These trucks were used at the forefront of almost all construction, carrying the pow's to work, moving rail and supplies as they needed to be laid, and then transporting the pow's back to the camps at night. Many pow's recounted about being transported in these trucks and some were also depicted in drawn images.

None of these trucks still exist on the Pekanbaru railway, all having been scrapped following the end of the war. Many sat derelict in the jungle but as they were uncovered by the locals they were cut up. 

Coal Wagon

A Coal Wagon

The coal wagon above was a common site on the west coast of Sumatra for many years, and can be seen in the image of the C33 locomotive being unloaded at the port. These carriages would have been brought across from west Sumatra and used to carry coal from the mine at Petai to Pekanbaru where it could be loaded onto a ship bound for Johore. 

Box Car

A Box Car

The above box car is of the typical dutch style from the time of the Pekanbaru railway. These would have been brought from West Sumatra and would have been used for carrying supplies and pow's. There are many stories told by pow's, about being loaded into these cars at either Padang or Bukittingi (Fort de Kock) and being transported to Muaro to work on the railway.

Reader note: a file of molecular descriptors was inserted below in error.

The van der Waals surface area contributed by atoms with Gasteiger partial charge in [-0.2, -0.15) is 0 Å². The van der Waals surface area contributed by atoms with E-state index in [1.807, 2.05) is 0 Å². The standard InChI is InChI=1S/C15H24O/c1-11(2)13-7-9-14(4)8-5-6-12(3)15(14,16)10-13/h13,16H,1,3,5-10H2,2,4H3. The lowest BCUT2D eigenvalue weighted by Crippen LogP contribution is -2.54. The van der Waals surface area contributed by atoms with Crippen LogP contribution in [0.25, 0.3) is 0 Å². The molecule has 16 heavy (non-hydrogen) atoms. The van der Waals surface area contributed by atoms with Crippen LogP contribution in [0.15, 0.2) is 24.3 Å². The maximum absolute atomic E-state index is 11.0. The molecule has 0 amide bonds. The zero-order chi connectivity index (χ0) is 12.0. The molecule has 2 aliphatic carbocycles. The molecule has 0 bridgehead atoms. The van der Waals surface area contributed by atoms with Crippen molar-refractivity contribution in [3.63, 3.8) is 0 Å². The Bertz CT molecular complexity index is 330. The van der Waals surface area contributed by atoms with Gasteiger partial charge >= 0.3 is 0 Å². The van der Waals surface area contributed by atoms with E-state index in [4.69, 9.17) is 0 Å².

At least one of these cars was left on the Pekanbaru railway near camp 4, where it stood into the 70's or even 80's, but has since been scrapped. This boxcar was covered in graffiti from the Dutch, English, and even Japanese.  

Sand Cart

A Sand Cart

This is one of the carts used for mining sand at camps such as that at camp 3. This sand was used to build the railway embankments and can be seen in drawings done by the pow's. It was normally run on a narrow gauge railway of 600-700mm and then pushed by hand to where it needed to go, although in some places there may have been access to narrow gauge locomotives, similar to those used at the coal mine.

Rail and Supplies

Romusha Unloading Rail and Sleepers in Pekanbaru

Again this is not rolling stock but without it there would have been no railway. The above picture shows Romusha at the beginning of the railway construction in Pekanbaru, unloading rail and sleepers which had been removed from other parts of Indonesia. This rail bore the makers mark of Krupp, BHP, and Ougrée as well as others. Some also bore the mark of the railway that it had been removed from, such as SSS (Staatsspoorwegen ter Sumatra's Westkust) ans SJS (Semarang-Joana Stoomtram Maatschappij).


It was noted by some Australian pow's when they saw the rail marked BHP, that the war must not be going well and that the Japanese must have invaded Australia. It is more likely however that this rail came from somewhere such as Banka Island where BHP Billiton had holdings.   

bottom of page